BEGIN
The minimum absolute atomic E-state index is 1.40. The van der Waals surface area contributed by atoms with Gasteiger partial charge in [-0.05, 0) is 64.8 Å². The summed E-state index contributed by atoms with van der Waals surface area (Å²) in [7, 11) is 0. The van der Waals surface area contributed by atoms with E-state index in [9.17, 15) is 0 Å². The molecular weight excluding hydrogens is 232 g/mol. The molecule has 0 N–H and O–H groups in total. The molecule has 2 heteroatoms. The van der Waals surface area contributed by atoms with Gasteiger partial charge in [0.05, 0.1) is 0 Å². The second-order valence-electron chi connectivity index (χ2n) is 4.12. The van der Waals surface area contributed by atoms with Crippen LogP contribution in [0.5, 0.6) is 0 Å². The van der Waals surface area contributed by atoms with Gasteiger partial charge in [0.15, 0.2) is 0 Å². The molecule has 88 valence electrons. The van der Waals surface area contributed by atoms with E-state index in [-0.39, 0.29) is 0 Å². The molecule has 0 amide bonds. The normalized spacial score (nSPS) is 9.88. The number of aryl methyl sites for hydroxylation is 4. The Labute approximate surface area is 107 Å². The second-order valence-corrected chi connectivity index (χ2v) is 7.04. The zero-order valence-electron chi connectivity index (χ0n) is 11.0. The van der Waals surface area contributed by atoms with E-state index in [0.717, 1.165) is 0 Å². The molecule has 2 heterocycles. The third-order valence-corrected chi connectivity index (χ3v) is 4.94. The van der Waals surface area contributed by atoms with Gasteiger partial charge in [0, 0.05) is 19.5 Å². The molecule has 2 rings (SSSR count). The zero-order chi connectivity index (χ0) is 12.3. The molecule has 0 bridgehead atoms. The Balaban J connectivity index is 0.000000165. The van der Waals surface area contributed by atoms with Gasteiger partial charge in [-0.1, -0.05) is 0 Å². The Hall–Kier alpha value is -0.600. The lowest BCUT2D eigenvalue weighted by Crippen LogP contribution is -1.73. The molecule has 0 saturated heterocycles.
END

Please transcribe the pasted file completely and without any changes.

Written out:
The minimum absolute atomic E-state index is 1.40. The van der Waals surface area contributed by atoms with Gasteiger partial charge in [-0.05, 0) is 64.8 Å². The summed E-state index contributed by atoms with van der Waals surface area (Å²) in [7, 11) is 0. The van der Waals surface area contributed by atoms with E-state index in [9.17, 15) is 0 Å². The molecular weight excluding hydrogens is 232 g/mol. The molecule has 0 N–H and O–H groups in total. The molecule has 2 heteroatoms. The van der Waals surface area contributed by atoms with Gasteiger partial charge in [0.05, 0.1) is 0 Å². The second-order valence-electron chi connectivity index (χ2n) is 4.12. The van der Waals surface area contributed by atoms with Crippen LogP contribution in [0.5, 0.6) is 0 Å². The van der Waals surface area contributed by atoms with Gasteiger partial charge in [0.15, 0.2) is 0 Å². The molecule has 88 valence electrons. The van der Waals surface area contributed by atoms with E-state index in [-0.39, 0.29) is 0 Å². The molecule has 0 amide bonds. The normalized spacial score (nSPS) is 9.88. The number of aryl methyl sites for hydroxylation is 4. The Labute approximate surface area is 107 Å². The second-order valence-corrected chi connectivity index (χ2v) is 7.04. The zero-order valence-electron chi connectivity index (χ0n) is 11.0. The van der Waals surface area contributed by atoms with E-state index in [0.717, 1.165) is 0 Å². The molecule has 2 heterocycles. The third-order valence-corrected chi connectivity index (χ3v) is 4.94. The van der Waals surface area contributed by atoms with Gasteiger partial charge in [0, 0.05) is 19.5 Å². The molecule has 2 rings (SSSR count). The zero-order chi connectivity index (χ0) is 12.3. The molecule has 0 bridgehead atoms. The Balaban J connectivity index is 0.000000165. The van der Waals surface area contributed by atoms with Gasteiger partial charge in [-0.1, -0.05) is 0 Å². The Hall–Kier alpha value is -0.600. The lowest BCUT2D eigenvalue weighted by Crippen LogP contribution is -1.73. The molecule has 0 saturated heterocycles.